The Milesburg (36CE0038) site is situated along Bald Eagle Creek and was also excavated by Penn State. This site is not stratified but it produced material dating from the Middle Archaic through the Late Woodland period. It produced over 7000 artifacts including more than 150 projectile points. The low variety of other tool types suggest this site was generally used by small groups as a transient hunting camp. Approximately 70% of the artifacts were made from jasper and 20% were in metarhyolite. The small number of Late Woodland artifacts were in chert. Three features were uncovered including a hearth feature measuring one meter in diameter. This was associated with five metarhyolite broadspears, a steatite bowl fragment, a Bare Island projectile point, Vinette I pottery and a large number of metarhyolite flakes. The excavators concluded that this represented two different occupations – one representing the Transitional period and one representing the Early Woodland period. Many archaeologists now believe that these artifacts overlap in time and may represent a single occupation dating around 3000 years ago.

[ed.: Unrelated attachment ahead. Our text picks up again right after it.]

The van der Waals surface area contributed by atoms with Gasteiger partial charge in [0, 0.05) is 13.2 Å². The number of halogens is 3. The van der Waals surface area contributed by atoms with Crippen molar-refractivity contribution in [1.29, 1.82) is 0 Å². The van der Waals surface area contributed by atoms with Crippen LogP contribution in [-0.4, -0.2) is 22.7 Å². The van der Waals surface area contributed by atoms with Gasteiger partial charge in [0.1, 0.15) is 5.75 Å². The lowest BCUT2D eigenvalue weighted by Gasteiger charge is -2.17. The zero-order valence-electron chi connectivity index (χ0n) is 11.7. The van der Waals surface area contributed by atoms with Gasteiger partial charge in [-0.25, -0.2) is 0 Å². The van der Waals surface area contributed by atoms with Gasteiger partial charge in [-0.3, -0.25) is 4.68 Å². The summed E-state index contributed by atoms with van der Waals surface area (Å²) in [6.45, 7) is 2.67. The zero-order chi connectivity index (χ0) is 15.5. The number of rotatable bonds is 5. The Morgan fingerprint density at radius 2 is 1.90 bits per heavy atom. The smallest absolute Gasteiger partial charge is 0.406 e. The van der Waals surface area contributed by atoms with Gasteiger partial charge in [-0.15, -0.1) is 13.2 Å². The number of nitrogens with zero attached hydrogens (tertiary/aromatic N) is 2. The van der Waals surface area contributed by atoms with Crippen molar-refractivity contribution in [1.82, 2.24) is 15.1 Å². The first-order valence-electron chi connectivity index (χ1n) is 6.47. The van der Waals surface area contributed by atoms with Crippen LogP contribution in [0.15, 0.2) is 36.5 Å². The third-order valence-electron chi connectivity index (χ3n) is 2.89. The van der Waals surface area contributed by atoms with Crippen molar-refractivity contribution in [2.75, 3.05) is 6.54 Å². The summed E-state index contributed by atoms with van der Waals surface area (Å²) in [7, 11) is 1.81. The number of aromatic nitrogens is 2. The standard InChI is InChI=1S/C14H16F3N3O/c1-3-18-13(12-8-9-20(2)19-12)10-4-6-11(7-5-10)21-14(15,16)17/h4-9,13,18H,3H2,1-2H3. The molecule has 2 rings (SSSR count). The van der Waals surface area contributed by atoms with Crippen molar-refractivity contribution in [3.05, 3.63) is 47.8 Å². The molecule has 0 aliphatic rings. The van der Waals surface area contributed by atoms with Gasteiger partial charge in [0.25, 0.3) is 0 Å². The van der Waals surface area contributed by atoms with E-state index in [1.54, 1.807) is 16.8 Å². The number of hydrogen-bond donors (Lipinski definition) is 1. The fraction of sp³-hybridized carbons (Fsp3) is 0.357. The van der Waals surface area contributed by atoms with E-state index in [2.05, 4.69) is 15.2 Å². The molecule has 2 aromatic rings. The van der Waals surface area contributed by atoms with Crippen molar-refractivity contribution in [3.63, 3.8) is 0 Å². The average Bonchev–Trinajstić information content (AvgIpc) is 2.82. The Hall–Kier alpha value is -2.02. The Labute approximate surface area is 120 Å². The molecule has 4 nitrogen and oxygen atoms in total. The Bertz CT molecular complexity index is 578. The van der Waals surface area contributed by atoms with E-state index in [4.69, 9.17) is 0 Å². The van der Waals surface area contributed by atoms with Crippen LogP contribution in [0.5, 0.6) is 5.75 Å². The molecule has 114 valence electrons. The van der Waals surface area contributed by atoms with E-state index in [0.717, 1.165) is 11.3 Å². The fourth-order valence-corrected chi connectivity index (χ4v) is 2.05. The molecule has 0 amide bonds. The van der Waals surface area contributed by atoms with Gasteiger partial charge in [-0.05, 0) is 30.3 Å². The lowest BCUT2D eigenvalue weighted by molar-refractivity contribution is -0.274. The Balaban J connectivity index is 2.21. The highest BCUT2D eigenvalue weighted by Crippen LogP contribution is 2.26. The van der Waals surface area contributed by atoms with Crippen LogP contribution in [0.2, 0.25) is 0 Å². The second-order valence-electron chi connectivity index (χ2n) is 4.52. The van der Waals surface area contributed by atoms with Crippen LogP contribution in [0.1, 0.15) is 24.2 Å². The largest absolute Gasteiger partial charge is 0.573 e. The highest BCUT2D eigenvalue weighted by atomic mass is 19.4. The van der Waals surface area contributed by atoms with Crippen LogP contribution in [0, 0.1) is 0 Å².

Drawing of Clemson Island pottery

The excavation at the Fisher Farm site (36CE0035) conducted by Penn State from 1976-1978, was significant because it was a stratified Late Woodland occupation. The goal of this excavation was to identify changes in diet, house types and pottery styles. What is believed to be a series of Late Woodland hamlets radiometrically dated between AD 960 and AD 1520 were uncovered. Unfortunately, only part of the site was stratified and house patterns were not as identifiable as was hoped. In the stratified portion of the site the archaeologists were able to document the evolution of early Late Woodland ceramics from Clemson Island/Owasco types to Shenks Ferry types. Shell tempered ceramics that date to a later time were also present but these were difficult to confidently place within the chronological sequence because of overlapping radiocarbon dates. Hatch (1980) argues that the ceramic changes were slow and overlapping. At times two ceramic types were being used at the same time in the same hamlet. Traditionally, it is believed that these ceramic types represent different time periods.

Drawing of Shenks Ferry pottery